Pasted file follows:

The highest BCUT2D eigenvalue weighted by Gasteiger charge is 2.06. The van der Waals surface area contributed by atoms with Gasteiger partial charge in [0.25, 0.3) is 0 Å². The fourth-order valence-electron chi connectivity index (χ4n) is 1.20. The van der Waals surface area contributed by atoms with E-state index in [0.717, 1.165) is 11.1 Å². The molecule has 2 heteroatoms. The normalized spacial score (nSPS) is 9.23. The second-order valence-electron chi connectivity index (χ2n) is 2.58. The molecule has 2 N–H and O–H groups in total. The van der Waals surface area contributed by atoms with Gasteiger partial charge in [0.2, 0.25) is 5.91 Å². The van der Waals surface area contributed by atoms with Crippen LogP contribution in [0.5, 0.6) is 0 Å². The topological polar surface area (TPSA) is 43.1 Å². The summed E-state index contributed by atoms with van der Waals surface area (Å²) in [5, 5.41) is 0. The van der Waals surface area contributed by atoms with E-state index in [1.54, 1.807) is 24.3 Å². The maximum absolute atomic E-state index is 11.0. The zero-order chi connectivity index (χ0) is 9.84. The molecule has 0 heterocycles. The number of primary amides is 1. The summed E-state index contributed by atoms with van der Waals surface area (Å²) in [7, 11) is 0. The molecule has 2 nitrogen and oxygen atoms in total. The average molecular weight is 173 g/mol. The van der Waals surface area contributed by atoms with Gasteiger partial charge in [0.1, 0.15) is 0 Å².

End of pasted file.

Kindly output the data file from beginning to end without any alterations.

The highest BCUT2D eigenvalue weighted by Gasteiger charge is 2.06. The van der Waals surface area contributed by atoms with Gasteiger partial charge in [0.25, 0.3) is 0 Å². The fourth-order valence-electron chi connectivity index (χ4n) is 1.20. The van der Waals surface area contributed by atoms with E-state index in [0.717, 1.165) is 11.1 Å². The molecule has 2 heteroatoms. The normalized spacial score (nSPS) is 9.23. The second-order valence-electron chi connectivity index (χ2n) is 2.58. The molecule has 2 N–H and O–H groups in total. The van der Waals surface area contributed by atoms with Gasteiger partial charge in [0.2, 0.25) is 5.91 Å². The van der Waals surface area contributed by atoms with Crippen LogP contribution in [0.5, 0.6) is 0 Å². The topological polar surface area (TPSA) is 43.1 Å². The summed E-state index contributed by atoms with van der Waals surface area (Å²) in [5, 5.41) is 0. The van der Waals surface area contributed by atoms with E-state index in [1.54, 1.807) is 24.3 Å². The maximum absolute atomic E-state index is 11.0. The zero-order chi connectivity index (χ0) is 9.84. The molecule has 0 heterocycles. The number of primary amides is 1. The summed E-state index contributed by atoms with van der Waals surface area (Å²) in [7, 11) is 0. The molecule has 2 nitrogen and oxygen atoms in total. The average molecular weight is 173 g/mol. The van der Waals surface area contributed by atoms with Gasteiger partial charge in [0.1, 0.15) is 0 Å².